Coming off a strong special teams performance last week, the Irish did not disappoint against Arizona State. I highlighted several areas where the Irish could make moves against the Sun Devils and ND certainly did. Because we are on a bye week and I want to keep you guys engaged, I am going to split this series up into two. First, I will take a look at ND’s performance on Saturday. I will preview Southern Cal’s Special Teams in a future post this coming week. As for ND’s performance on Saturday, let’s take a look.
The Irish had 8 kickoffs this game, all taken by Kyle Brindza. He booted the 8 for 519 yards, averaging 64.9 yards per boot. Shocking to me, 7 of the 8 of these went for touchbacks. I know that a common perception from the average fan looking at these kickoffs congratulated Kyle on his leg and I certainly applauded him as well. However, Kyle’s ability to boot the ball high AND deep can and has resulted in returns less than 25 yards and tackles inside the 25-yard line, which is actually more ideal than a simple touchback kick. ASU’s lone return came at the hands of Marion Grice, who returned the kick 21 yards to the 22-yard line. This was an excellent kick by Kyle and excellent coverage by the kick team. Let’s take a look at the coverage.
It's hard to see because of the blur but Kyle is clearly trying to get this ball as high and deep as possible. His speed and force took him off the ground, something he's been improving on as the season went on. Heck, as this game went on, his kicks got deeper and deeper.
Grice fielded the ball at the 1. It had great hangtime and gave the Irish time to get downfield for a tackle.
NBC's camera angle on this kick made it hard to tell how the blockers and coverage team did on the top of the field, but the first man down was Devin Butler, who did a good job of containing Grice and not allowing him to switch fields. It should be noted, however, that Grice never even looked to switch fields and was going right the whole way.
Once again, hard to tell from the camera angle how the coverage team did but you can see from this that not only are they downfield inside the 25-yard line, but they are ready for a tackle. In a cookie-worthy note, most, if not all, of the ND coverage players on the right side of the field are inside the 25. One of them actually knocked an ASU player on his duff. Butler took a great angle to help on the eventual tackle.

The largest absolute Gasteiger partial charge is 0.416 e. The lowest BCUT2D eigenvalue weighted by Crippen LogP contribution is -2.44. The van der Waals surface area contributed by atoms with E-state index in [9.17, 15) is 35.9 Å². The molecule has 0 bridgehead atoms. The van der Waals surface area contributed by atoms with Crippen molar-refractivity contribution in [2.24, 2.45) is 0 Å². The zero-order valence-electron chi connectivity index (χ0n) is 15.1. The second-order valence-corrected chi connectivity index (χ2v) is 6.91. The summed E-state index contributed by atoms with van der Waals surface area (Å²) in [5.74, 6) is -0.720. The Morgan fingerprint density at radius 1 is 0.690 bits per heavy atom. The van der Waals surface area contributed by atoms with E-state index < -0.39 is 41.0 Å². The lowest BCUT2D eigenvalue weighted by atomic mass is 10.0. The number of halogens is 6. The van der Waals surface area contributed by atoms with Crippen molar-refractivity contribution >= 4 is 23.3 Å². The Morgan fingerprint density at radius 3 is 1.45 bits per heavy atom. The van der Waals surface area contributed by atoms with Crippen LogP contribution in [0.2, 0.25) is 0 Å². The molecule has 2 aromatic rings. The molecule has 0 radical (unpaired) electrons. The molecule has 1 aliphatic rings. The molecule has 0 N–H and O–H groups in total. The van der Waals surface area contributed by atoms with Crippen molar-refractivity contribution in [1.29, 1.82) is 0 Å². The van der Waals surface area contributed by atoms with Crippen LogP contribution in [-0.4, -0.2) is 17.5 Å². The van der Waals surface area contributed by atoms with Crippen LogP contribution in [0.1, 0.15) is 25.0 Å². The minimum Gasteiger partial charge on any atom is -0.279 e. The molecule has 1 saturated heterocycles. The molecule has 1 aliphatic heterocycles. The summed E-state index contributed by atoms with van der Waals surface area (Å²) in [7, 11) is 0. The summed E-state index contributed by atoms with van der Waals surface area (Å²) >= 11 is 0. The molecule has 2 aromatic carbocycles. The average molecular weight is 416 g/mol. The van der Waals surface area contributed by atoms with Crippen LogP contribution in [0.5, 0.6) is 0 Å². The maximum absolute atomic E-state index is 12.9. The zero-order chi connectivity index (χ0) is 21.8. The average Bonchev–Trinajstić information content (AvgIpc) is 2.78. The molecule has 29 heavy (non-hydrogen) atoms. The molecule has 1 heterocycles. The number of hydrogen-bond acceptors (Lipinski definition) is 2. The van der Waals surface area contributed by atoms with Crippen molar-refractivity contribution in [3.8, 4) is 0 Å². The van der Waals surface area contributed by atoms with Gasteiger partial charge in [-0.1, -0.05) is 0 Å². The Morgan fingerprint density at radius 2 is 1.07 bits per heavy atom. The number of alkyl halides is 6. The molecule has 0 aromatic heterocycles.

And the tackle is made. This has to be an amazing fact: of the 11 guys on the ND coverage unit, a whopping 7 of them are within yards of Grice and multiple are making the tackle. Fantastic coverage.
Overall, it’s hard to knock a guy for booting 7 of 8 kicks into the endzone, but the coverage on the return shows that ND CAN pin teams inside the 25. The important fact to remember is that ND needs to maintain lanes, not get blocked easily, and not overpursue. Butler overpursued a tad but his presence forced Grice into the outside lane where ND's coverage team was waiting. Great job by the kick team on this return.
Once again, we saw a tag team of Kyle Brindza and Alex Wulfeck taking punts. I am actually a fan of this—any time Alex can give Kyle’s leg a rest, I am for it, and Alex has shown that he can be successful. Wulfeck, for the first time this season, took a majority of the punts—3 in total. He booted these for 80 yards for a small average of 26.7. Now, I would say that this average is extremely low, but you need to look at the situations in which Wulfeck punted. Wulfeck’s first punt was kicked from the ASU 45-yard line and traveled 26 yards. I think that it was somewhat shanked (I’ll take a look at this below). However, it was downed at ASU’s 19-yard line—inside the 20—making it a good punt in my book. Wulfeck’s second punt was booted from the ASU 38, traveling 27 yards and downed at the ASU 11 by a fair catch. His third punt, booted from the ASU 43, traveled 27 yards and was downed at the ASU 16. If you didn’t catch the stat, ALL THREE of Wulfeck’s punts were downed inside the 20. That’s great placement. Sure, he could probably get some more distance but this set the Irish up for great defensive field position. Off the three ensuing ASU possessions, the Sun Devils only managed 2 field goals and the Irish forced a turnover (Jackson’s strip) on the third.